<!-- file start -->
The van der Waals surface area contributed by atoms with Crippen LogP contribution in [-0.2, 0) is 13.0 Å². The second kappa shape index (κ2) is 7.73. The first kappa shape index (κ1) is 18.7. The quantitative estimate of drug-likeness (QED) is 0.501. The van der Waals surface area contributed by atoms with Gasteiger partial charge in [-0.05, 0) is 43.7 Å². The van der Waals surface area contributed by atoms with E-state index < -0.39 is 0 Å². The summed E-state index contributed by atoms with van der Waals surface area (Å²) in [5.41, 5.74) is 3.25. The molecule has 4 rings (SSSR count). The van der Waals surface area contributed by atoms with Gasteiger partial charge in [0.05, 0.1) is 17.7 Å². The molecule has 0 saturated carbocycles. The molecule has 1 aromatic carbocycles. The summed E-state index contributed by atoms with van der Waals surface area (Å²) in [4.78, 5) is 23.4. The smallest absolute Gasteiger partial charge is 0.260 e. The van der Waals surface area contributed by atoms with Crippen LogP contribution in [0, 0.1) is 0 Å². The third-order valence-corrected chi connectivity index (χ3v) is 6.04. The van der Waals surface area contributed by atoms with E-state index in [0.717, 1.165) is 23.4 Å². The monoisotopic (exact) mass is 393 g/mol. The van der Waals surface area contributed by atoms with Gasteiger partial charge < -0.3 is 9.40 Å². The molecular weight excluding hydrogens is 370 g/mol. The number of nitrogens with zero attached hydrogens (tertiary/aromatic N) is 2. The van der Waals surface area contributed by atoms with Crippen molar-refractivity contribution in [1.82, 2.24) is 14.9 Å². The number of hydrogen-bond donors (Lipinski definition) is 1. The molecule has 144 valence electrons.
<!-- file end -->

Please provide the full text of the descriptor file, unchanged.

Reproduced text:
The van der Waals surface area contributed by atoms with Crippen LogP contribution in [-0.2, 0) is 13.0 Å². The second kappa shape index (κ2) is 7.73. The first kappa shape index (κ1) is 18.7. The quantitative estimate of drug-likeness (QED) is 0.501. The van der Waals surface area contributed by atoms with Gasteiger partial charge in [-0.05, 0) is 43.7 Å². The van der Waals surface area contributed by atoms with E-state index < -0.39 is 0 Å². The summed E-state index contributed by atoms with van der Waals surface area (Å²) in [5.41, 5.74) is 3.25. The molecule has 4 rings (SSSR count). The van der Waals surface area contributed by atoms with Gasteiger partial charge in [0.05, 0.1) is 17.7 Å². The molecule has 0 saturated carbocycles. The molecule has 1 aromatic carbocycles. The summed E-state index contributed by atoms with van der Waals surface area (Å²) in [4.78, 5) is 23.4. The smallest absolute Gasteiger partial charge is 0.260 e. The van der Waals surface area contributed by atoms with Crippen LogP contribution in [0, 0.1) is 0 Å². The third-order valence-corrected chi connectivity index (χ3v) is 6.04. The van der Waals surface area contributed by atoms with E-state index in [0.717, 1.165) is 23.4 Å². The monoisotopic (exact) mass is 393 g/mol. The van der Waals surface area contributed by atoms with Gasteiger partial charge < -0.3 is 9.40 Å². The molecular weight excluding hydrogens is 370 g/mol. The number of nitrogens with zero attached hydrogens (tertiary/aromatic N) is 2. The van der Waals surface area contributed by atoms with Crippen molar-refractivity contribution in [1.82, 2.24) is 14.9 Å². The number of hydrogen-bond donors (Lipinski definition) is 1. The molecule has 144 valence electrons.